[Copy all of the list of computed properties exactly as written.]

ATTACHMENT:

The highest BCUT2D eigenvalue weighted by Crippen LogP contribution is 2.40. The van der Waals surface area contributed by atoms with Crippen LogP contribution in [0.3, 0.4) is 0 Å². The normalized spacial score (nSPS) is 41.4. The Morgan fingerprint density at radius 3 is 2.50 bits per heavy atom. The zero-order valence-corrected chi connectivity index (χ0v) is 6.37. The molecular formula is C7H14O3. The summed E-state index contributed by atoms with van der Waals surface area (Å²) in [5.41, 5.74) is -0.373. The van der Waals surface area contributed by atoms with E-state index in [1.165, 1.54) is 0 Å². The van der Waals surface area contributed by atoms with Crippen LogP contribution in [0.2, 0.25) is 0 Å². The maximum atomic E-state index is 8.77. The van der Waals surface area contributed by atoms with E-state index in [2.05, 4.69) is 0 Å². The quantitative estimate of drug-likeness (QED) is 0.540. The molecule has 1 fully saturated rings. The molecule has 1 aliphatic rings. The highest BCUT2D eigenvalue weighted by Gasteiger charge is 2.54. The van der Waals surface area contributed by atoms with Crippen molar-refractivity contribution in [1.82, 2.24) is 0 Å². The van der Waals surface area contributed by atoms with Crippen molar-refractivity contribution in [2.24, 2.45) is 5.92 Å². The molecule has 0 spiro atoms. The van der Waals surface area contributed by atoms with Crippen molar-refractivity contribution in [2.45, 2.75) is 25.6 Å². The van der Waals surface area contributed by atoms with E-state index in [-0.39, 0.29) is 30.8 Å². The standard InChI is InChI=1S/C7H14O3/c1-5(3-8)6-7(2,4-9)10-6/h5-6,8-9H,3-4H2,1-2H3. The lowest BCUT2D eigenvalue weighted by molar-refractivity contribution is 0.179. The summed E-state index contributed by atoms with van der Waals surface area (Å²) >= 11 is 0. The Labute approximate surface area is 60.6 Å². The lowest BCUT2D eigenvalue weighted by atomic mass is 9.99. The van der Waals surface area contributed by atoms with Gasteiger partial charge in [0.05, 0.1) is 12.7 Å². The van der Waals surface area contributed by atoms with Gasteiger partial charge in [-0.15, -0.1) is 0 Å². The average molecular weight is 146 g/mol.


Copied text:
The highest BCUT2D eigenvalue weighted by Crippen LogP contribution is 2.40. The van der Waals surface area contributed by atoms with Crippen LogP contribution in [0.3, 0.4) is 0 Å². The normalized spacial score (nSPS) is 41.4. The Morgan fingerprint density at radius 3 is 2.50 bits per heavy atom. The zero-order valence-corrected chi connectivity index (χ0v) is 6.37. The molecular formula is C7H14O3. The summed E-state index contributed by atoms with van der Waals surface area (Å²) in [5.41, 5.74) is -0.373. The van der Waals surface area contributed by atoms with E-state index in [1.165, 1.54) is 0 Å². The van der Waals surface area contributed by atoms with Crippen LogP contribution in [0.2, 0.25) is 0 Å². The maximum atomic E-state index is 8.77. The van der Waals surface area contributed by atoms with E-state index in [2.05, 4.69) is 0 Å². The quantitative estimate of drug-likeness (QED) is 0.540. The molecule has 1 fully saturated rings. The molecule has 1 aliphatic rings. The highest BCUT2D eigenvalue weighted by Gasteiger charge is 2.54. The van der Waals surface area contributed by atoms with Crippen molar-refractivity contribution in [1.82, 2.24) is 0 Å². The van der Waals surface area contributed by atoms with Crippen molar-refractivity contribution in [2.24, 2.45) is 5.92 Å². The molecule has 0 spiro atoms. The van der Waals surface area contributed by atoms with Crippen molar-refractivity contribution in [2.45, 2.75) is 25.6 Å². The van der Waals surface area contributed by atoms with E-state index in [-0.39, 0.29) is 30.8 Å². The standard InChI is InChI=1S/C7H14O3/c1-5(3-8)6-7(2,4-9)10-6/h5-6,8-9H,3-4H2,1-2H3. The lowest BCUT2D eigenvalue weighted by molar-refractivity contribution is 0.179. The summed E-state index contributed by atoms with van der Waals surface area (Å²) >= 11 is 0. The Labute approximate surface area is 60.6 Å². The lowest BCUT2D eigenvalue weighted by atomic mass is 9.99. The van der Waals surface area contributed by atoms with Gasteiger partial charge in [0.05, 0.1) is 12.7 Å². The van der Waals surface area contributed by atoms with Gasteiger partial charge in [-0.15, -0.1) is 0 Å². The average molecular weight is 146 g/mol.